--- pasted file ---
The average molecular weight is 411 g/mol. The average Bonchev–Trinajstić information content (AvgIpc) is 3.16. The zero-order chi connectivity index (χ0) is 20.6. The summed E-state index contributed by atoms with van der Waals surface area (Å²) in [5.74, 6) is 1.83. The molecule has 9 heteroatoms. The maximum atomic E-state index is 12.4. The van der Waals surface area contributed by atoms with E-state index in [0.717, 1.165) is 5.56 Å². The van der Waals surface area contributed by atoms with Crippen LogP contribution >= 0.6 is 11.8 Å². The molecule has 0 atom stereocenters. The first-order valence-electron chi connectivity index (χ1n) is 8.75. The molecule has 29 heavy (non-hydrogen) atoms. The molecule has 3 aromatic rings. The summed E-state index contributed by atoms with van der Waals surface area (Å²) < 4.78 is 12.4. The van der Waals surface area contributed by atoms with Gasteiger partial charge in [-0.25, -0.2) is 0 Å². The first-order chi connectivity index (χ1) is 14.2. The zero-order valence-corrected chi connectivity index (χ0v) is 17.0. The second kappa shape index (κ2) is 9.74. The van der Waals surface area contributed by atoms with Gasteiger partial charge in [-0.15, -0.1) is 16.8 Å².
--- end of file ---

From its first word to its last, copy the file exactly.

The average molecular weight is 411 g/mol. The average Bonchev–Trinajstić information content (AvgIpc) is 3.16. The zero-order chi connectivity index (χ0) is 20.6. The summed E-state index contributed by atoms with van der Waals surface area (Å²) in [5.74, 6) is 1.83. The molecule has 9 heteroatoms. The maximum atomic E-state index is 12.4. The van der Waals surface area contributed by atoms with E-state index in [0.717, 1.165) is 5.56 Å². The van der Waals surface area contributed by atoms with Crippen LogP contribution >= 0.6 is 11.8 Å². The molecule has 0 atom stereocenters. The first-order valence-electron chi connectivity index (χ1n) is 8.75. The molecule has 29 heavy (non-hydrogen) atoms. The molecule has 3 aromatic rings. The summed E-state index contributed by atoms with van der Waals surface area (Å²) < 4.78 is 12.4. The van der Waals surface area contributed by atoms with Gasteiger partial charge in [-0.25, -0.2) is 0 Å². The first-order chi connectivity index (χ1) is 14.2. The zero-order valence-corrected chi connectivity index (χ0v) is 17.0. The second kappa shape index (κ2) is 9.74. The van der Waals surface area contributed by atoms with Gasteiger partial charge in [-0.15, -0.1) is 16.8 Å².